Going to the margins

With the images of salt and light, Jesus says what he expects from his followers. They don’t need to be always thinking about their own interests, their own prestige, their own power. Even though they are a small group in the huge Roman Empire, they are the «salt» and the «light» that the world needs. “You are the salt of the world.” The simple people of Galilee spontaneously knew what he meant. They knew what salt is good for: giving food flavor and conserving it from spoiling. Just so, we need to contribute to helping people find the savour in life. “You are the light of the world.” Without sunlight, our world would stay dark and gloomy. Jesus’ disciples can shine a light to probe the meaning of life, to walk with hope.

These metaphors have something vital in common. If the salt stays in the shaker, it doesn’t do its proper work. Only when it dissolves in the food can it give flavor to what we eat. The same thing happens with light. If it stays closed up and hidden away, it can’t enlighten anyone. Only when it shines out in the dark can it illuminate and guide. A church isolated from the world can be neither salt nor light.

Pope Francis called on catholics today to “go out to the margins.” He preferred a church that is “bruised and dirty because it has been out on the streets” to one that is “clinging to its own security, caught up in a web of procedures.” We can’t hunker down in our structures with passive hope. The Gospel invites us to run the risk of meeting face to face with others. It wants to promote culture of encounter, because what our church needs today is to heal wounds and to warm hearts. (José Antonio Pagola)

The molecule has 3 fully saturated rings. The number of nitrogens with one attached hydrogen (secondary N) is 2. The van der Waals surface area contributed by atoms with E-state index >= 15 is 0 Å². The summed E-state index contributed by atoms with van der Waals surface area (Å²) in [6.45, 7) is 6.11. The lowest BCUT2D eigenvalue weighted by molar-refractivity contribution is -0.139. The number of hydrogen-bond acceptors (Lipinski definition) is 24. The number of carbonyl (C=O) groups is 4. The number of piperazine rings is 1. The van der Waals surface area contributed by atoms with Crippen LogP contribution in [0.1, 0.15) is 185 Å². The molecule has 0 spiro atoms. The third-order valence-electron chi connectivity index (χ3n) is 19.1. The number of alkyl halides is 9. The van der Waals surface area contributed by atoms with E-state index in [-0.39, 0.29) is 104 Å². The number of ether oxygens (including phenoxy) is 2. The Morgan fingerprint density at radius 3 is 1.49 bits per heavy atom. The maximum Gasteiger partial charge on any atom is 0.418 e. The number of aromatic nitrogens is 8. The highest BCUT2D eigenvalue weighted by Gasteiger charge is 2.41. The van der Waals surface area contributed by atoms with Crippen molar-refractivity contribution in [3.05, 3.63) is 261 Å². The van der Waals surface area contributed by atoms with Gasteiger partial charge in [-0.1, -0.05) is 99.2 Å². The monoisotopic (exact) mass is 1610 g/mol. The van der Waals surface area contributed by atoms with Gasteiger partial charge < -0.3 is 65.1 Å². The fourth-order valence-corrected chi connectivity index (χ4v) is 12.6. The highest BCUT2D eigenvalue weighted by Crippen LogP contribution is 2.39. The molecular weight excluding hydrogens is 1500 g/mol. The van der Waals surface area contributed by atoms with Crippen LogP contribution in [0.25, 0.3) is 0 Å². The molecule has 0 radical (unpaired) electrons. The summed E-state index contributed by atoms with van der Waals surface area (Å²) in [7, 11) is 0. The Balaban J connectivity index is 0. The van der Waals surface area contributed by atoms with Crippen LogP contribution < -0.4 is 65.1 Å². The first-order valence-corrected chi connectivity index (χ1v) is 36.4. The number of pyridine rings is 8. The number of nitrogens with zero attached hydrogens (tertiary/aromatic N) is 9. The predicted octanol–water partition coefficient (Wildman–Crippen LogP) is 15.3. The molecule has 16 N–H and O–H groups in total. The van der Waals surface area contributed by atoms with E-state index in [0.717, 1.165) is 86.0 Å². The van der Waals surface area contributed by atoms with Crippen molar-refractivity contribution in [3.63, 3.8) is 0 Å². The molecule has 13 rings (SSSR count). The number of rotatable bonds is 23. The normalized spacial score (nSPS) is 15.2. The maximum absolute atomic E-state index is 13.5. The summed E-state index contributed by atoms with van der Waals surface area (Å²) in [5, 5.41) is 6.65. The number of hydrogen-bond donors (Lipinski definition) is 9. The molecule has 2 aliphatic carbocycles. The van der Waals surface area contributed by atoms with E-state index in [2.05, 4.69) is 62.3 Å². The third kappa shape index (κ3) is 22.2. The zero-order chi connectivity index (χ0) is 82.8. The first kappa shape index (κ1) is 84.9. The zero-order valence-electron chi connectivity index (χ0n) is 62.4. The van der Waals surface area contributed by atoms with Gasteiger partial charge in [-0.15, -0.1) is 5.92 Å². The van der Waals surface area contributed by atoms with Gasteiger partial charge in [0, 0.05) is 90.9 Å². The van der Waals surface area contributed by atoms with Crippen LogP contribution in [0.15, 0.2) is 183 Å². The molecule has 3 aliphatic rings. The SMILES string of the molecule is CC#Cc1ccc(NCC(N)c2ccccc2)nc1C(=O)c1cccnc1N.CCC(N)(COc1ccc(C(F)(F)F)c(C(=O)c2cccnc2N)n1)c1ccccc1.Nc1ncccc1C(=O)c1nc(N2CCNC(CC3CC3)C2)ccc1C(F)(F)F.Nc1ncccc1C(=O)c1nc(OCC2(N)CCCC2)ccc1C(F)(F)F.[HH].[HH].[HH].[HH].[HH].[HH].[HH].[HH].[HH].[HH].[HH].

1. Joe O'Leary says:

    Looks like I got the Gospel wrong for tomorrow. I thought we were to hear the ‘antitheses” (‘You have heard it said… but I say to you’). Here are my thoughts anyhow:

    Sermon for Feb 5 2023

    Matthew puts his best foot forward in the Beatitudes (last Sunday), but today’s gospel may seem a downer after that inspiriting start, because Jesus is now laying down the law in no uncertain terms, even mentioning ‘jots and tittles’ that St Paul was supposed to have freed us from and the the council of Jerusalem (Acts 15) set aside. Martin Luther, in his quest for a gracious God, distinguished the preaching of Law from the preaching of Gospel, and claimed that the highest art of a Christian pastor or theologian is to know when to apply both. He rather paradoxically saw the Sermon on the Mount as Law rather than Gospel. The preaching of Law has three purposes: to convict us of sin, by making us see how far short we fall of the Law’s perfection, and thus prompting us to turn to the Gospel and its gift of righteousness; to give us guidance in acting righteously once we have been justified by faith; to provide a basis for the good order of civil society.